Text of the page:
Small-scale turbines get praise in Alaska villages
ANCHORAGE, Alaska (AP) – Two Western Alaska villages spinning power from small wind turbines say they’re saving thousands of dollars a year.
“I’m still amazed at what they’re doing,” said Gerald Kosbruk, president of the tribal government in Perryville on the southern Alaska Peninsula.
However, the head of the largest utility in rural Alaska, Alaska Village Electric Cooperative, cautioned that such wind turbines have their drawbacks.
The tribally owned utility in Perryville installed 10 Skystream turbines last year for about $100,000, said Kosbruk.
In April last year, after the turbines had been up for five months, the utility crunched some numbers. The turbines had saved an estimated $9,143, he said.
And the turbines didn’t operate at full power during that period.
That’s because workers often switched off individual turbines to “fine-tune” them to improve their performance, he said.
In the months since, the turbines, situated behind a fence near the Pacific Ocean, have operated at full production, so the savings have likely improved, he said.
Also, the village has had a lot of wind this year, so that’s likely helped too, he said.
“It’s blowing pretty good out there today,” he said.
Best of all, the village is no longer running out of diesel fuel for the power plant.
The village of 130 doesn’t have much fuel storage, so every six months the village ran out. The utility would fly in limited quantities until the next barge arrived with a large shipment.
The fly-in fuel could cost more than $10 a gallon, three times the barged-in fuel, Kosbruk said.
The tribal government, using federal funds for tribes, considered buying the turbines for individual houses since Perryville doesn’t have many. But the utility would have lost money, he said.
By making the turbines part of the utility, everyone should benefit by receiving cheaper electric costs in the long run, he said.
The small turbines were the subject of a renewable energy classes organized by the Yukon River Inter-Tribal Watershed Council in Anchorage last week. A dealer who sells them taught a group of Western Alaska villagers how to build them.
The package – with a 2.5 kilowatt turbine, three-blade propeller, steel pole and cables today costs about $11,000 to install in the Anchorage-area, said Kirk Garoutte, owner of Susitna Energy Systems and the man who helped install Perryville’s turbines.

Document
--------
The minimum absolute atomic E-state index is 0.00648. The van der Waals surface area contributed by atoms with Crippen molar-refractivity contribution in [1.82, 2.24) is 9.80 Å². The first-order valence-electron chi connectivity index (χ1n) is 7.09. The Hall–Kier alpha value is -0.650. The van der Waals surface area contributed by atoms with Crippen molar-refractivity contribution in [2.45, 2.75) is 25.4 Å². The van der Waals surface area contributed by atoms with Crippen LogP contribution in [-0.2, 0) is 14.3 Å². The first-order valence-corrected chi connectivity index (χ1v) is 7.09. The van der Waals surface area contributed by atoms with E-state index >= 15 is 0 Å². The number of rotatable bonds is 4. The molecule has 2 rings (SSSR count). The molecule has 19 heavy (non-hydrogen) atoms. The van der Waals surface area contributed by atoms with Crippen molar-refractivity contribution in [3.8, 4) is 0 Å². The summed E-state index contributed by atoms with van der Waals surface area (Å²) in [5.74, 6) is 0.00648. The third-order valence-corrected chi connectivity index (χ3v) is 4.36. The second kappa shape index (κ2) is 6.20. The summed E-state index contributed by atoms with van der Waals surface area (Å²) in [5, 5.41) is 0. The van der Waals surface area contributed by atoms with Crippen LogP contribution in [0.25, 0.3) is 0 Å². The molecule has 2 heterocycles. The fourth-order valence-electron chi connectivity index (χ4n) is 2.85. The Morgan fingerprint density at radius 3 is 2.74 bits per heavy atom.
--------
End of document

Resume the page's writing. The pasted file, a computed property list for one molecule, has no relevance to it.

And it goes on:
The cost would rise with rural transportation costs, he said.
They’re simple to install, and within a few hours the students had bolted the turbine to a 42-foot steel pole and raised the system with a truck winch.
Students from villages like Marshall on the lower Yukon talked excitedly about how they’d like to see 10 of the Skystreams in their village, like Perryville has.
The head of the largest utility in rural Alaska, Meera Kohler, said the turbines can help some villages.
But Alaska Village Electric Cooperative can allow only a limited number of individuals to operate them in villages they serve, she said.
For example, the village of Marshall, which has about 420 residents, could only have two turbines tied to AVEC’s grid.
More than that, and flickering would cause problems for others, including clocks that would need resetting.
Proponents of the small wind turbines call those problems insignificant, she said.
“But people experiencing those issues come unglued,” she said. “They think it’s our problem.”
Remembering rural wind turbine projects that went belly up in the 1980s, Kohler also cautioned that while the turbines look attractive on paper, unexpected maintenance and equipment costs can quickly eat up any savings.
Shaktoolik in Northwest Alaska uses two Skystream turbines to help power the corporation building in the village of 223, said Fred Sagoonick, general manager of the Native corporation.
The corporation drew on its savings to buy two Skystreams to help power the corporation’s building in the village of 223.
They’re saving hundreds of dollars a month at the building, which includes a grocery store and offices on the second level.
Sagoonick, an AVEC board member, worked out an agreement with AVEC that allows it to sell power to the utility for credit, he said.
It doesn’t sell much, since the building consumes nearly everything the turbines produce, he said.
The turbines started spinning two years ago, but one suffered problems with the microprocessor and needed to be repaired.
For the last year, “they’ve been running awesome,” Sagoonick said.
Even with the turbines, the corporation’s October electric bill was $812.
But that’s roughly half of what it used to be.
Two years ago in October, without the turbines, the building used more than twice the electricity, he said.
“It will be awhile before we see payback, but it does free up a few hundreds of dollars a month to help us keep up with other bills,” Sagoonick said.
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